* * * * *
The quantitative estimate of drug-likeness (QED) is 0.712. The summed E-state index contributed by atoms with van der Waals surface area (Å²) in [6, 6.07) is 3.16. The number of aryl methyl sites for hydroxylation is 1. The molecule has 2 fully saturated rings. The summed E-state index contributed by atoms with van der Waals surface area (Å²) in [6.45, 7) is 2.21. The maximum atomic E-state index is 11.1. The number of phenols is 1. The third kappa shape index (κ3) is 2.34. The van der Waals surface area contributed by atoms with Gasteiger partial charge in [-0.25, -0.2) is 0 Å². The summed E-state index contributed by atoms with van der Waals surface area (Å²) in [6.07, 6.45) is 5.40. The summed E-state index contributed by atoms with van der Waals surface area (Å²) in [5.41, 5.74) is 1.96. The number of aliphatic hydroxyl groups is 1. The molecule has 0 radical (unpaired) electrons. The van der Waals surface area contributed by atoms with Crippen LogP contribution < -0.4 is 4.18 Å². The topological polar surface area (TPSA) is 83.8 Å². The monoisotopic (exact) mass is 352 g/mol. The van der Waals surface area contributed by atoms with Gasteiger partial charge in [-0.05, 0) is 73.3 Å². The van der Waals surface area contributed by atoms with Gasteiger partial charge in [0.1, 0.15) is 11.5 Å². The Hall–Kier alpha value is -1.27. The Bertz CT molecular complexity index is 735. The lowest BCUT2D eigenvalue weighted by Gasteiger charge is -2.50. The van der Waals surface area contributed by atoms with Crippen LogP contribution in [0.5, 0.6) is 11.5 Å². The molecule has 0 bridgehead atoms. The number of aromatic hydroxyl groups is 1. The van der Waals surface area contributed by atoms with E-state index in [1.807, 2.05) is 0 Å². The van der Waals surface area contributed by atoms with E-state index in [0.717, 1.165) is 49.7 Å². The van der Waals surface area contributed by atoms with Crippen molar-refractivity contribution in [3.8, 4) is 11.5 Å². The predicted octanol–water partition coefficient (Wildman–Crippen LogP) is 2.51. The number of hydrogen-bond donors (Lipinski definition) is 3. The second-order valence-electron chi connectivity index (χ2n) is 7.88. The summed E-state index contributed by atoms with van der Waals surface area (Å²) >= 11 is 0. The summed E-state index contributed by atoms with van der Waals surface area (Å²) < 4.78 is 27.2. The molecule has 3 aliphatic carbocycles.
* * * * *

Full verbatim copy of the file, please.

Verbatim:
The quantitative estimate of drug-likeness (QED) is 0.712. The summed E-state index contributed by atoms with van der Waals surface area (Å²) in [6, 6.07) is 3.16. The number of aryl methyl sites for hydroxylation is 1. The molecule has 2 fully saturated rings. The summed E-state index contributed by atoms with van der Waals surface area (Å²) in [6.45, 7) is 2.21. The maximum atomic E-state index is 11.1. The number of phenols is 1. The third kappa shape index (κ3) is 2.34. The van der Waals surface area contributed by atoms with Gasteiger partial charge in [-0.25, -0.2) is 0 Å². The summed E-state index contributed by atoms with van der Waals surface area (Å²) in [6.07, 6.45) is 5.40. The summed E-state index contributed by atoms with van der Waals surface area (Å²) in [5.41, 5.74) is 1.96. The number of aliphatic hydroxyl groups is 1. The molecule has 0 radical (unpaired) electrons. The van der Waals surface area contributed by atoms with Crippen LogP contribution < -0.4 is 4.18 Å². The topological polar surface area (TPSA) is 83.8 Å². The monoisotopic (exact) mass is 352 g/mol. The van der Waals surface area contributed by atoms with Gasteiger partial charge in [-0.05, 0) is 73.3 Å². The van der Waals surface area contributed by atoms with Gasteiger partial charge in [0.1, 0.15) is 11.5 Å². The Hall–Kier alpha value is -1.27. The Bertz CT molecular complexity index is 735. The lowest BCUT2D eigenvalue weighted by Gasteiger charge is -2.50. The van der Waals surface area contributed by atoms with Crippen LogP contribution in [0.5, 0.6) is 11.5 Å². The molecule has 0 bridgehead atoms. The number of aromatic hydroxyl groups is 1. The van der Waals surface area contributed by atoms with E-state index in [1.807, 2.05) is 0 Å². The van der Waals surface area contributed by atoms with E-state index in [0.717, 1.165) is 49.7 Å². The van der Waals surface area contributed by atoms with Crippen molar-refractivity contribution in [3.8, 4) is 11.5 Å². The predicted octanol–water partition coefficient (Wildman–Crippen LogP) is 2.51. The number of hydrogen-bond donors (Lipinski definition) is 3. The second-order valence-electron chi connectivity index (χ2n) is 7.88. The summed E-state index contributed by atoms with van der Waals surface area (Å²) >= 11 is 0. The summed E-state index contributed by atoms with van der Waals surface area (Å²) < 4.78 is 27.2. The molecule has 3 aliphatic carbocycles.